“It’s the third game of the season and you have to take them one at a time,” Harper said. “But it’s always fun when all eyes are on you in the baseball world. I think as a team we’re really looking forward to it. I think a lot of people are going to be watching March Madness — go Duke — but I hope everybody is going to be watching us, as well.”

So far, it’s been a pretty good show.

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Can we order these Philly team hats with or without cheesesteaks on them?

New Era

Can we order these Philly team hats with or without cheesesteaks on them?

Uh … what in the world are these?

Listen, I’m not a ‘let me speak to the manager’ kind of person … but who approved this? I’d just like to talk to them.

New Era released a new line of hats called Team Describe for select NBA and MLB  teams and I hope for everyone’s sake, they stop there.

When you look at the design for both the Sixers and Phillies, it almost seems like a parody of what the actual hat should be. And what stinks even more is the fact other teams actually have some pretty cool looking hats  — a favorite of mine being the Toronto Blue Jays.

On the site alongside the hats, it says, “The Philadelphia 76ers/Phillies Team Describe 59FIFTY Fitted Cap features an embroidered 76ers/Phillies logo at the front panels alongside the Liberty Bell with a Philly cheesesteak embroidered at the rear beside a team color NBA/MLB logo.”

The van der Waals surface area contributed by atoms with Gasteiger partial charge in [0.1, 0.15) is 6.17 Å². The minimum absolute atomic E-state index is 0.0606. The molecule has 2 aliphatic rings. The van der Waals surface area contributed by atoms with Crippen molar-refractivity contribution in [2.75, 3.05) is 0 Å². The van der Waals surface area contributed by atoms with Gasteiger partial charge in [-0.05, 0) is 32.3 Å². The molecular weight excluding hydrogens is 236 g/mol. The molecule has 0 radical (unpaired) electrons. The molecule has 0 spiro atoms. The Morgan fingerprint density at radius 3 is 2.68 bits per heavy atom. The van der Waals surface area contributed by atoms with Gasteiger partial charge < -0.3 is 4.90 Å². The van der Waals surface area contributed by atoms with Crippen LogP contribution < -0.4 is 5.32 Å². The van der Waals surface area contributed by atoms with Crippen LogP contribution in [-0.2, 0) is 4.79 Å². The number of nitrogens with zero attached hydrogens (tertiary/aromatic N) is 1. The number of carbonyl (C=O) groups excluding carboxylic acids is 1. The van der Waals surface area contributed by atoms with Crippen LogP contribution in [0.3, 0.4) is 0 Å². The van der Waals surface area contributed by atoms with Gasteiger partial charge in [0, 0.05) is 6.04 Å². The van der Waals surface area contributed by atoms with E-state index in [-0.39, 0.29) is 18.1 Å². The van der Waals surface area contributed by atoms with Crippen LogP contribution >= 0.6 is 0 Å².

The front of the hat was manageable … it’s the chili-dog looking cheesesteak on the back though that raises some concern.

I promise you, designers of the world, there is more to Philadelphia than just cheesesteaks. And even though there are most certainly fans that will purchase them, the majority are looking at this and wondering … what the heck is this?

If you want to check out the website for them, which apparently has sold out in certain sizes, you can go here for the Phillies and here for Sixers.

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MLB rule changes 2020: Phillies most affected by the new 3-batter rule

MLB rule changes 2020: Phillies most affected by the new 3-batter rule

MLB's new three-batter rule for relievers should have a fairly significant impact on the way managers manage and pitching coaches handle their bullpens.

To review, the new rule is that a pitcher entering after the starting pitcher must face at least three batters or pitch to the end of the current inning. So, for example, if Adam Morgan comes in with two on and two outs in the sixth inning and gets the third out, he does not need to come back out for the seventh.

This rule will obviously most affect relief specialists. Let's use Jose Alvarez as an example. Last season, Alvarez was one of the few Phillies pitchers who didn't take a step back from the prior year. He had a 3.36 ERA in 67 appearances. In 14 of those appearances, Alvarez faced one or two batters. It's why he amassed just 59 innings in those 67 appearances.

As best as they could, the Phillies tried to avoid having Alvarez face right-handed hitters. But it still happened frequently because there are more righties than lefties and because other teams routinely try to gain the platoon advantage by pinch-hitting.

Lefties hit just .236 with a .277 on-base percentage and .382 slugging percentage vs. Alvarez in 2019. Righties hit .328/.385/.475. 

An actual example